Diagnostic testing is enticing to patients and clinicians. It appears more objective and less pedestrian than a simple clinical interview and physical examination. Medical certainty is seldom solidified until all the tests results are in. Patients anxiously await the telephone call or letter announcing “your tests are all normal.” Indeed, the grander the technology, the more alluring. However, the testing imperative can become addictive. As noted in a 1991 cautionary essay:
Like many of our treatments, however, diagnostic testing is not without its adverse effects. Increased health care costs are the most obvious: wide geographic variations in the use of expensive tests persist more than 30 years after such inexplicable variation was first exposed.2 Still more insidious consequences lurk. One is the problem of false-positive results. The prevalence of detecting a serious condition may be as low as 0.5% to 3.0% when diagnostic tests are ordered in patients with a low probability of disease,3 meaning that a diagnostic test with a 90% sensitivity and 90% specificity would yield 4 to 19 false-positive results for every true-positive result in patients for whom the test is ordered simply to rule out a disease for which the clinical suspicion is already low. This disproportionately high false-positive rate may then cascade into additional and sometimes invasive procedures, not to mention considerable patient anxiety that may persist months after a negative finding of a workup cancels out the initial test results. One might consider this PTSD (posttest stress disorder) an iatrogenic variant of the traditional PTSD (posttraumatic stress disorder).
Thank you for submitting a comment on this article. It will be reviewed by JAMA Internal Medicine editors. You will be notified when your comment has been published. Comments should not exceed 500 words of text and 10 references.
Do not submit personal medical questions or information that could identify a specific patient, questions about a particular case, or general inquiries to an author. Only content that has not been published, posted, or submitted elsewhere should be submitted. By submitting this Comment, you and any coauthors transfer copyright to the journal if your Comment is posted.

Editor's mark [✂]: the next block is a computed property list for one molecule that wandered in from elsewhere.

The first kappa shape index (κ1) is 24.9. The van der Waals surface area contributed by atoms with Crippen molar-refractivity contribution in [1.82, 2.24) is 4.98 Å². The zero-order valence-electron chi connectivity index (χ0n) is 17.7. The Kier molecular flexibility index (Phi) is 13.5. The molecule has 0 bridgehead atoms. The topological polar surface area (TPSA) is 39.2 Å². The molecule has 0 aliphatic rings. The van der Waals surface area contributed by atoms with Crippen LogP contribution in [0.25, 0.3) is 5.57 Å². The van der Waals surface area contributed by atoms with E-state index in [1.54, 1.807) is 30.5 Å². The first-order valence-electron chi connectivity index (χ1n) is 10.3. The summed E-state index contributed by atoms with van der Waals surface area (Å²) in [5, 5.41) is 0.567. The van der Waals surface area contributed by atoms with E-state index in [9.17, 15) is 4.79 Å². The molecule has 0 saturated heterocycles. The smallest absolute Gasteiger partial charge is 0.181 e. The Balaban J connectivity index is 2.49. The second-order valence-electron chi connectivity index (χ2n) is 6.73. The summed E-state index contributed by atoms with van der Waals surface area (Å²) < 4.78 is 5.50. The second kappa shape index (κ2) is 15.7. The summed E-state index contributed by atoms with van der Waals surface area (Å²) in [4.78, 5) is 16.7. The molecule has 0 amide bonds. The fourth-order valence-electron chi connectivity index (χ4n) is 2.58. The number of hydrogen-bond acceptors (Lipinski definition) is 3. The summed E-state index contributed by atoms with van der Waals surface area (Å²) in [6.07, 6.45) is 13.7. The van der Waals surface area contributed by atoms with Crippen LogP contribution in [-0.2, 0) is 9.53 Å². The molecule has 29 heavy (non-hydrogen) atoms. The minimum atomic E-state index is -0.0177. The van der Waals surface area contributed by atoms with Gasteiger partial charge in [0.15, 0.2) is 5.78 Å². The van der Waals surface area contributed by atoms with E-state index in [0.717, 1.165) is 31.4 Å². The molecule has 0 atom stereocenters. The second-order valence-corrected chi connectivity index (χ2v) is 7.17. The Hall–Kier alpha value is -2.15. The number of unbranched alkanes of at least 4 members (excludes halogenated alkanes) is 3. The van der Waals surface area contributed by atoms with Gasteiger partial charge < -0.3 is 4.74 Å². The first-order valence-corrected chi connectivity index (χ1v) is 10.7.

* = Required Field
Disclosure of Any Conflicts of Interest*
Indicate all relevant conflicts of interest of each author below, including all relevant financial interests, activities, and relationships within the past 3 years including, but not limited to, employment, affiliation, grants or funding, consultancies, honoraria or payment, speakers’ bureaus, stock ownership or options, expert testimony, royalties, donation of medical equipment, or patents planned, pending, or issued. If all authors have none, check "No potential conflicts or relevant financial interests" in the box below. Please also indicate any funding received in support of this work. The information will be posted with your response.
Some tools below are only available to our subscribers or users with an online account.
Download citation file:
Web of Science® Times Cited: 2
Customize your page view by dragging & repositioning the boxes below.
More Listings atJAMACareerCenter.com >
Users' Guides to the Medical Literature
Chapter 16. Diagnostic Tests
Users' Guides to the Medical Literature
Chapter 17.1. Spectrum Bias
All results at
Enter your username and email address. We'll send you a link to reset your password.
Enter your username and email address. We'll send instructions on how to reset your password to the email address we have on record.
Athens and Shibboleth are access management services that provide single sign-on to protected resources. They replace the multiple user names and passwords necessary to access subscription-based content with a single user name and password that can be entered once per session. It operates independently of a user's location or IP address. If your institution uses Athens or Shibboleth authentication, please contact your site administrator to receive your user name and password.